Of The Day
But, sometimes not every day.
|There is an editorial
in The New York Times today, entitled Amazon.you. You can click on that link I just put there,
but first let me give you my twist on it. The author makes the
case that ( and he indicated that Alan Greenspan agrees with
him) that the exciting nature of the Internet stocks is really
way irrational because of the very nature of the Internet. Take
amazon.com, for example, and, at the same time, take Lyle Bowlin,
one of amazon's tiny, do-it-yourself competitors. Lyle, because
of his "no overhead" situation, can buy books at between
10 percent and 5 percent lower than amazon. He has a shopping
cart that costs $30 per month and amazon's state-of-the-art proprietary
cart costs, who knows how much? Lyle has a provider, like ours,
that stores his stuff and gives him the link to the Internet.
Amazon is its own provider, and one of the best out there. And
Lyle has a bank somewhere that is processing his charge card
capability, Amazon does it themselves. He has no employees, his
daughter does the accounting and the webmastering, and his wife
does the shipping. And the Times author, Thomas L. Friedman,
concludes: "So the next time your broker tells you that
this or that Internet retailing stock is actually worth some
crazy multiple, just think for a moment about how many Lyle Bowlins
there already are out there, and how many more there will be,
to eat away at the profit margins of whatever Internet retailer
you can imagine." And, then, to me, bordering on insanity,
cloaked as intelligence, he finishes this horrible indictment
of The New York Times OpEd Page and of all quality efforts at
being the best by saying: "Or think about it like this:
For about the cost of one share of Amazon.com ($126 last night),
you can be Amazon.com."
Wow. Could we then say, applying all of Mr. Freidman's logic, that for the cost of one share of TheNewYorkTimes(.com) -- $32.00 -- you could BE The New York Times? Why not, we publish on the Internet every day. We have a charge card provider and a service provider. Why not? Are we "eating away at the profit margins" of The New York Times? I drastically doubt it. And I doubt it if all the other people who offer Comments of the Day have any effect whatsoever. Mr. Bowlin has his place. So do we. But the Internet is a vast place stretching as far as the mouse can click. There are some that truly, truly stand out. The New York Times is one. Amazon.com is another. They are worth it. They earn it. They lead the way. Check out Mr. Bowlin and Mr. Amazon. If you had $1000 to invest, I will bet that all of you will pay the Amazon.com price every time. Except for Mr. Friedman of The New York Times, who will buy Bowlin.com and lose his money immediately. I shouldn't have to remind someone who works at The New York Times (I used to work there, myself): quality matters. And so does an open mind.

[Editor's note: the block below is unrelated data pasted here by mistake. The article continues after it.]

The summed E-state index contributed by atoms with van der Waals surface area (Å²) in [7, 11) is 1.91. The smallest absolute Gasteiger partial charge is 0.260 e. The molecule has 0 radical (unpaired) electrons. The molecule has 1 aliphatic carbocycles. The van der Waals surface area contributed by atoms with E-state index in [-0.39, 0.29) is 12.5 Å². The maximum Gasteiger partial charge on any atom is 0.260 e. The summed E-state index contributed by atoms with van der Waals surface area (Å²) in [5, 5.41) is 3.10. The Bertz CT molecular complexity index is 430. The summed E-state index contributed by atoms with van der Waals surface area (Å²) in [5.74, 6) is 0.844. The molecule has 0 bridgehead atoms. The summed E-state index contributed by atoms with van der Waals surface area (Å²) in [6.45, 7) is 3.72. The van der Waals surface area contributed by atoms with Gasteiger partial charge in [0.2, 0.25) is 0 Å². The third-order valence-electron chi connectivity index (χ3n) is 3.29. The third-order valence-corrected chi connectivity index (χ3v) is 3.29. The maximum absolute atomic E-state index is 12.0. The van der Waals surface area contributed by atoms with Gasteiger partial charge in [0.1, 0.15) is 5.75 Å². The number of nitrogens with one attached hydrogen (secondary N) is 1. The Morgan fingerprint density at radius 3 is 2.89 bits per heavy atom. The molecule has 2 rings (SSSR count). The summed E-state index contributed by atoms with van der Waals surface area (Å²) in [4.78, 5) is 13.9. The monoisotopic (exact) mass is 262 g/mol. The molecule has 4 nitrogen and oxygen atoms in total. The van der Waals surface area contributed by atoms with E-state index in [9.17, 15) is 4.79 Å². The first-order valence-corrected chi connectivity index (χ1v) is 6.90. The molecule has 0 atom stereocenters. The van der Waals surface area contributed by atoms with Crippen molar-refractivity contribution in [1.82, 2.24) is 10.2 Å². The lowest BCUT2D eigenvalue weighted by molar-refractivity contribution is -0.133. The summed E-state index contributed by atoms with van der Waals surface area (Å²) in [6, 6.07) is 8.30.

And, now we come to the point. There are people who have a prejudice against the Internet and people who love it and live it. Like all prejudice, it rears its ugly head as reasoned opinion, or as a "personal preference," and finally as a self-reassuring dismissal, creating wounds and resentfulness, sometimes animosity and anger. But, Internet prejudice is as wrong as all the other types and permutations. The same thing happened when the automobile came out, the telephone, the computer and now the vast and significant Internet. Today, you can have almost all of the knowledge of the human race at your fingertips. You don't need to take anyone's word for anything. You still can accept facts as they are given to you, but no one is held hostage to information anymore. And, yes, we all have equal access as of now, although there are censorship and other plans afoot to change that. I have made the case that the word Internet shouldn't be capitalized any longer, it's now like "air" and "entertainment," not like The New York Times. It's non-specific, ubiquitous and without a clear location. It's more like a living thing than a proper noun. It grows. It moves. It has the properties of intelligence. And as this new life force moves along, guess what, people resist the change, the challenge. Some hate it. "I'm too old." "You're too young." "I don't have cable." And, all of it is summarized in the normal human sequencing of a new element: "That's the stupidest thing I've ever heard of." "Don't need it." "You do it." "It's too much trouble." Then looking over your shoulder, "What's that?" "How'd ya do that?" And in time, "Can't live without it." "You don't have it? What's wrong with you?" "Try to keep up, will you?"
Human nature is what it is. But why can't it be what could be? That is the question.
And speaking of the downside of human nature....
Lee Williams, a student at Wayne State University, walked into a Roseville, Michigan tattoo parlor and ordered a tattoo that included the word, "Villain." As the artist and others in the parlor discussed the spelling of the word, Mr. Williams heard them agree on "Villian." The artist proceeded to inscribe, all but indelibly, the word and the rest of the tattoo on his right forearm. Only after about a week of being around his friends at the frat house did anyone notice. "Even though I was proudly showing it to everyone," he said. Mr. Williams, scholar and art lover, is now suing the tattoo parlor for $25,000 for "damages." He has undergone plastic surgery, after intense joking and derision, probably comparing him to former Vice President Dan Quayle, famous for stupid misspellings. As we often say here at Legend Advertising, "Measure Twice, Because You Can Only Cut Once." There is no substitute for professional proofreading. There is no synonym for "sure.
And, if it were us, rather than go have someone erase that lemon of a tattoo, we would have turned it into a lemonade of a tattoo...perhasps like the one here depicted. That's a forearm to think about... if you like tattoos.